Monday, July 18, 2016

Yes You Can, Fellow Human

At the end of May, we passed the two year anniversary of Grace's diagnosis. Last Tuesday, Grace had eye surgery. Today, I made two more appointments with specialists after two therapies. I'm going to be the first to admit that keeping up with Grace needs a lot of planning and coffee. She's doing awesome overall, and of course, needs some tweaking too with all the growing up. (That's where the specialists come in, for the fine tuning.)

A few hours post-op
Grace is constantly changing. Every week in therapy, I have something new to discuss with her six therapists. Her language is exploding - this is especially exciting since her stroke was in a language center, and we didn't know how she'd be affected or what the symptoms would be. Speech therapy is an amazing resource. On Wednesday, we have a transition meeting where she'll be evaluated for what her state-provided therapies will be once she turns 3 years old. It's exciting and nerve-wracking.

I was talking to my best friend about Grace, and we talked about Grace's diagnosis. It's part of her, but it's a complicated relationship. Most days I'm fine; other days, I feel overwhelmed. I try to avoid talking about future Grace - there's too many unknowns. I remember being in an appointment with the neurologist, and she told me Grace would never use her right hand normally. I was really taken aback - for me, as long as we did the therapies, Grace would get better, right? Well, the hand is a complex blah blah blah. One of her occupational therapists provided a more optimistic viewpoint, with the consideration that we just don't know. I find a lot of comfort in not knowing. It's the reason I try harder every day. Every day, you see, is a glimpse of the ultimate triumph. God has given me this little girl to cherish, love and teach.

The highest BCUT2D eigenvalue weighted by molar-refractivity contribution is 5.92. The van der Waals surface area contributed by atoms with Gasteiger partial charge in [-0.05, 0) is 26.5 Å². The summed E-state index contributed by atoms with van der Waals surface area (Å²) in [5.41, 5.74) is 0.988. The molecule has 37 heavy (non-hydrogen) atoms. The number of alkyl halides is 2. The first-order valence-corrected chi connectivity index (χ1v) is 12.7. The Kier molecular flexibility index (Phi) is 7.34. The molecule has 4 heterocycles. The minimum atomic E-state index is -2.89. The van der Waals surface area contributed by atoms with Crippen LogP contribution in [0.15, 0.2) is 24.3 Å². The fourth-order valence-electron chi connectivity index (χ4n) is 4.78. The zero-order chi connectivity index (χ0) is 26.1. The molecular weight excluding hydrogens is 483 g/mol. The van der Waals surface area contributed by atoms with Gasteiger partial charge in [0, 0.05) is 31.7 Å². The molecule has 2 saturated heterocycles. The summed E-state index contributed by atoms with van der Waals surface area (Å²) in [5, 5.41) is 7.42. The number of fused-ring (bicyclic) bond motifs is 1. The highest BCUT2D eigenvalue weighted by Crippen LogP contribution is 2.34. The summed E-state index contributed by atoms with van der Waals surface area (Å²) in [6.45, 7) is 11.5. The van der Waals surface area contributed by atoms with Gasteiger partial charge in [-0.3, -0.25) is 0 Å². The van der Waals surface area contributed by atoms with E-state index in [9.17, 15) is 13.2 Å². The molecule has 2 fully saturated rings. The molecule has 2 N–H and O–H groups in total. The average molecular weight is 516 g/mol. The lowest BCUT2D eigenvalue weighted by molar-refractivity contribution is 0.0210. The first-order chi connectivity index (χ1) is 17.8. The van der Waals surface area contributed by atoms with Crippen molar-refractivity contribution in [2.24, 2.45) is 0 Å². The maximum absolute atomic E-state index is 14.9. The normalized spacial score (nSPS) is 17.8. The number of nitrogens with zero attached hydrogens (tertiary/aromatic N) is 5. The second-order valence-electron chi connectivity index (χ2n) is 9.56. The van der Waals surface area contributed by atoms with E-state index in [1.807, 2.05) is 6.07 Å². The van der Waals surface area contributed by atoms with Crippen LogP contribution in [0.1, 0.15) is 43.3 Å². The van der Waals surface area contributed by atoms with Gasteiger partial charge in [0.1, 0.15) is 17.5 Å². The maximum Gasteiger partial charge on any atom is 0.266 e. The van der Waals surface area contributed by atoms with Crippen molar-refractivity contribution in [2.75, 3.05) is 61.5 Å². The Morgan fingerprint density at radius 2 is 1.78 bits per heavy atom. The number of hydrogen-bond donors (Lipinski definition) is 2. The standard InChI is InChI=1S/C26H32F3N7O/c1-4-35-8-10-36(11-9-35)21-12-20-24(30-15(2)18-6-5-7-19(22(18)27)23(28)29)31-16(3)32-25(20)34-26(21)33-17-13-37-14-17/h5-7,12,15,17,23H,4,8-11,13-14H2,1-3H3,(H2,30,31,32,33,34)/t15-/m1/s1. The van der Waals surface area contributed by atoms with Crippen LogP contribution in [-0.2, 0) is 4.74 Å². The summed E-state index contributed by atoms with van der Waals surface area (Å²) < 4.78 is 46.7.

Motherhood is a very emotional journey. When I write, I only write of my own experiences. I cannot testify to anything else. There are a few very distinct memories from Grace's first year which I carry with me: when they first handed her to me; when they first woke me up to feed her and I was still deliriously tired from labor; looking at her MRI scan. No one can love Grace more than me, and I take that responsibility very seriously. It helps me keep my patience; it helps me apologize when I don't; and it lets me indulge her a little more than others would. The same goes for Laura and Stephen. Sometimes just holding them feels like our moment in eternity.

Grace isn't neuro-typical, like her two siblings. And that's okay. Everyone has trials in life. Grace's trials will be many, and she has an amazing support system on both sides of the family, as well as friends, therapists and doctors who love her. That alone can sustain a person.

So can possibility...

{chills, right?!}

I dwell in Possibility —
A fairer House than Prose —
More numerous of Windows —
Superior — for Doors —

Of Chambers as the Cedars —
Impregnable of Eye —
And for an Everlasting Roof
The Gambrels of the Sky —

Of Visitors — the fairest —
For Occupation — This —
The spreading wide my narrow Hands
To gather Paradise —

by Emily Dickinson 

Grace has limits physically. We're working on those. A good attitude and perseverance is the best asset in life. A life centered on Christ; a live given to others and served in love. These are the things the world needs. 

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1 comment:

  1. "I find a lot of comfort in not knowing."

    This is SO true and people just don't realize it.